“There is no room for love in Afghanistan,” said a young teenage girl to me one day as we sipped tea in the sitting room of her family’s apartment in Kabul. She said it as if it were true and had been true for years, for as long as she could remember. And not in that moment, but in the twilight of that evening and for several years after, her remark caused me to reflect on the kind of space that love itself can consume. An endless space without dimension, like a sketch without charcoal or a raindrop without water—more space than even the glorious mountains of the Hindu Kush could ever take up. Yet in the tiny precipice of this Afghan girl’s heart, where love and all of its beautiful unknowns should have blossomed, it didn’t, it couldn’t.

The love that I felt in Afghanistan was a luxury. It was a luxury because I was an outsider and could afford to let Afghanistan enter me in a way that allowed me to recognize the beauty in all of its harshness. And although this land and its strife often, almost every day, brought me to feel defeat, loss, and compassion, I always had a great fluffy cushion to land on—a cushion provided to me by the love of my family and the memories of a life monumentally different than what I was witness to there.

From the moment I landed in Kabul, that love could have gone in several directions. It could have rested on the landscape or the children or the poetry that existed in the tired sighs of the people. But I was unequivocally drawn—as one is to light in utter darkness—to Afghan women. For them I had passion and energy. For them my emotions had no boundaries. For them I gave in wholeheartedly in order to show them to others as I saw them for myself, the most intricately designed butterflies stripped of their wings.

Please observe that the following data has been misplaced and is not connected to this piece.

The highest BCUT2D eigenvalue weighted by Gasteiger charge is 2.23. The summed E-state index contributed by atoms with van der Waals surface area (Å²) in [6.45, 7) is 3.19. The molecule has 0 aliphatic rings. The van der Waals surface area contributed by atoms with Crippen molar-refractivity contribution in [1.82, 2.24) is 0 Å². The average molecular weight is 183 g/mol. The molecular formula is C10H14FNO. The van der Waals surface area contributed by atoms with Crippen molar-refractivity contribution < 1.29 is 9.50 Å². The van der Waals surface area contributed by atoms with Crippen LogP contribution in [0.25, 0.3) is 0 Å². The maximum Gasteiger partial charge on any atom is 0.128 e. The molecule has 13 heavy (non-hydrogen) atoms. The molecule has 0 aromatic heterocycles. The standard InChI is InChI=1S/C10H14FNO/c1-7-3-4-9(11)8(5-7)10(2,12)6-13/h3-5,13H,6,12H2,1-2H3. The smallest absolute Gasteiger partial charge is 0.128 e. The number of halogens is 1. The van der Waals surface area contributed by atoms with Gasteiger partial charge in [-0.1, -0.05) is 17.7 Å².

And then one day, a surprise. A young man I had known brought to me a stack of letters. More than 600 pages. It was a secret correspondence of love, one that allowed the imaginations of him and his love to wander, for it was only in those pages and in their dreams that they could walk together. To disclose their love would mean the end and perhaps worse. That day I realized that love existed in Afghanistan—in a single glance, a certain tone, the shadow of a school yard—but not without grave risk or consequence.

For me this complicated intertwining of love took shape and form in the darkness of an old Afghan box camera. It was there as I peered into a space not larger than a small treasure chest, isolated from the rest of Afghanistan, that I could fully express how I felt for these women.

This is an excerpt of a larger project by Slezic.

OUR NEW CORRUPTION PROJECT

The more we thought about how MoJo's journalism can have the most impact heading into the 2020 election, the more we realized that so many of today's stories come down to corruption: democracy and the rule of law being undermined by the wealthy and powerful for their own gain.

So we're launching a new Mother Jones Corruption Project to do deep, time-intensive reporting on systemic corruption. We aim to hire, build a team, and give them the time and space needed to understand how we got here and how we might get out. We'll publish what we find as a major series in the summer of 2020, including a special issue of our magazine, a dedicated online portal, and video and podcast series so it doesn't get lost in the daily deluge of breaking news.

It's unlike anything we've done before and we've got seed funding to get started, but we're asking readers to help crowdfund this new beat with an additional $500,000 so we can go even bigger. You can read why we're taking this approach and what we want to accomplish in "Corruption Isn't Just Another Scandal. It's the Rot Beneath All of Them," and if you like how it sounds, please help fund it with a tax-deductible donation today.

We Recommend

Recent

Sign up for our newsletters

Subscribe and we'll send Mother Jones straight to your inbox.

Get our award-winning magazine

Save big on a full year of investigations, ideas, and insights.

Subscribe

Support our journalism

Help Mother Jones' reporters dig deep with a tax-deductible donation.

Donate